The Lies and Lunacy in Tim Pawlenty's Economic Plan

A candidate’s economic plan usually inspires discussion and selective disagreement. But as Michael Tomasky argues, Tim Pawlenty’s plan is pure nonsense.

Picking the biggest and most pernicious conservative lie of our times is about as enviable a job as naming the most undeserved bonus at AIG. The same goes for picking the biggest conservative liar—though Tim Pawlenty has now arguably made himself the frontrunner (for that title at least). In the economic plan he announced this week, Pawlenty took my choice for No. 1 lie as his starting point. And it got worse from there.

The lie, which one hears from Republicans on cable television on a daily basis, is that “we spent our way into this crisis.” Yes, federal spending has gone up significantly in the last decade. But increased spending wasn’t as decisive as decreased revenue. The truth can’t be said often enough: We did not spend our way into this crisis; we de-taxed our way into it. Very few people want to believe this. Even many liberals get nervous when this is brought up, because the mere word “taxes” makes some people jumpy. But it’s the truth: The Bush tax cuts have had more to do with our parlous fiscal situation than any Obama spending you can name.

We de-regulated our way into it, too—for the obvious reason that the repeal of Glass-Steagall and associated moves by Congress, the Bush Securities and Exchange Commission, and other regulators told the derivatives traders that no one was watching. That caused the economic meltdown in the first place.

But we exacerbated it with tax cuts. One measure: Take the question of publicly held debt as a percentage of GDP. Most economists consider anything under 60 percent more or less stable. Ours is in the mid-70s. But without the Bush tax cuts, according to two experts from the Center for American Progress, the ratio would be... just a hair under 60 percent. The debt situation would be manageable. (And by the way: In 2001, after the Clinton surplus, the Congressional Budget Office forecast that we could be debt-free by 2009.)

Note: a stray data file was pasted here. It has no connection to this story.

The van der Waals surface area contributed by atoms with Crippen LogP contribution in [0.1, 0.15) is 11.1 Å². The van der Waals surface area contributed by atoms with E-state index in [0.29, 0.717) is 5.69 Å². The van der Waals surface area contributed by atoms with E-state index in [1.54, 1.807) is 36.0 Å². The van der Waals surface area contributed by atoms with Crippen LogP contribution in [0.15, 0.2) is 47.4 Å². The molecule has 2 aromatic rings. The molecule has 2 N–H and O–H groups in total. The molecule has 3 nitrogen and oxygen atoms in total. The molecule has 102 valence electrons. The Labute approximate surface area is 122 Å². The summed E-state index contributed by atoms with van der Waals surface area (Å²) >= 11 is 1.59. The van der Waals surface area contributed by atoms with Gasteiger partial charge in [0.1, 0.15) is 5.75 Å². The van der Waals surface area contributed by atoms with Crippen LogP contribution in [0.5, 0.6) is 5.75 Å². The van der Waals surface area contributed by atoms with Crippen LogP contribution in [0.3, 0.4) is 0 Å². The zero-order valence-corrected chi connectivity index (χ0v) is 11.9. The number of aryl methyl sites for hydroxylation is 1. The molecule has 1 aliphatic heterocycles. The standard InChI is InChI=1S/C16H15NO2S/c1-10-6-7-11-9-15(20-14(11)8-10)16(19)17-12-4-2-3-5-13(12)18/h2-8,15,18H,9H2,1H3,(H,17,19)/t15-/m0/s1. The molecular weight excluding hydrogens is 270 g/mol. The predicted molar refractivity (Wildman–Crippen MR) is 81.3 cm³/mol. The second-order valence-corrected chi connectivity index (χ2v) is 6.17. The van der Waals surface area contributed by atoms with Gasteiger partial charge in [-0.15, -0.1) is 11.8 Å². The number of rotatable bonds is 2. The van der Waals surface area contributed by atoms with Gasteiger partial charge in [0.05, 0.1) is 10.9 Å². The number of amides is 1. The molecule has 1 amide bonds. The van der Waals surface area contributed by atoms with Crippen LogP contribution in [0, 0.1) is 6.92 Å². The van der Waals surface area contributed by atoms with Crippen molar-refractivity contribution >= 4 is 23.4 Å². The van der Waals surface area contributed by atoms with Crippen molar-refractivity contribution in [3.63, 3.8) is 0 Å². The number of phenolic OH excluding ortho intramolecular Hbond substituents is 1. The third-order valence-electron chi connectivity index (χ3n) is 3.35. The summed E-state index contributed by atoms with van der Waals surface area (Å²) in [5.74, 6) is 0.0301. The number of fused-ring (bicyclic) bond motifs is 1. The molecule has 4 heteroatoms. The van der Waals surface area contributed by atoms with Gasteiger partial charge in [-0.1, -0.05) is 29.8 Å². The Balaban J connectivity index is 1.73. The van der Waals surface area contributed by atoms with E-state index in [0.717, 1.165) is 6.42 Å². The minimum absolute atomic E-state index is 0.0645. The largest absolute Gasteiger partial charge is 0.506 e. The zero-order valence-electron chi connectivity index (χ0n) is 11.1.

Last month, the CBO released a little-noted document, which I first encountered via Bruce Bartlett, breaking down the debt this country has accumulated since 2001. The grand total of debt is $11.8 trillion. Of that, more than half, or $6.2 trillion, was added because of lost revenue, while $5.6 trillion was added because of spending. Now you may look at those numbers and say, well, spending is almost half. And yes, it is. But what’s interesting in this chart is that the lost revenue figure matches exactly the actual current deficit.


For those who reside in the world of fact, it’s beyond question that the decrease in tax revenue because of the Bush tax cuts and the economic meltdown that resulted from conservative deregulatory policies has done more than spending to create the crisis. Unfortunately, we don’t live in a world of fact. We live, instead, in a world of right-wing ideological lunacy. And so we get things like Tim Pawlenty’s jaw-dropping economic plan, which ignores completely our revenue reality.

The bilious idiocy of Pawlenty’s numbers shows just how far removed from economic reality this country is getting to be.

One hardly knows where to start with it. Probably with the assumption that we can reach 5 percent growth for 10 straight years—when from 1947 to 2010, the average has been 3.3 percent. This is a contemptible piece of nonsense, but at least it’s not really harmful. What would be harmful are Pawlenty’s tax proposals, which soak the poor and reduce the burden on the rich more nakedly than any Republican plan I have ever seen. He would eliminate—completely!—the capital gains tax and the estate tax. Of course he’d massively lower income-tax rates. Oh, and he’d get rid of loopholes. (Yeah, sure.) Of course the little schlubs would keep paying those payroll taxes, but I suppose he hopes they can be distracted with some Jesus talk.

The point is not that Pawlenty’s numbers don’t add up, which is stating the blindingly obvious. The point is that they are a marker of two things—first, of how radical the Republican Party has become in just these last two years. I can promise you, Bush and Karl Rove would never have contemplated coming out with an economic plan that eliminated the capital gains tax! It would have been far too nakedly plutocratic even for them. (Bush reduced the capital gains rate to 15 percent for most investors in 2003.)

Second, the bilious idiocy of Pawlenty’s numbers shows just how far removed from economic reality this country is getting to be. The Republicans have lost any connection to earth, and the Democrats are afraid (with a few noble exceptions) to tell the American public the truth. In such a context, erstwhile conservative Republican Ben Bernanke emerges as a courageous truth-teller for saying something as simply and obviously true as that enacting sharp spending cuts now will hurt the economy. Time was when Republicans listened to the Fed chairman. But these days I guess he’s a socialist, too.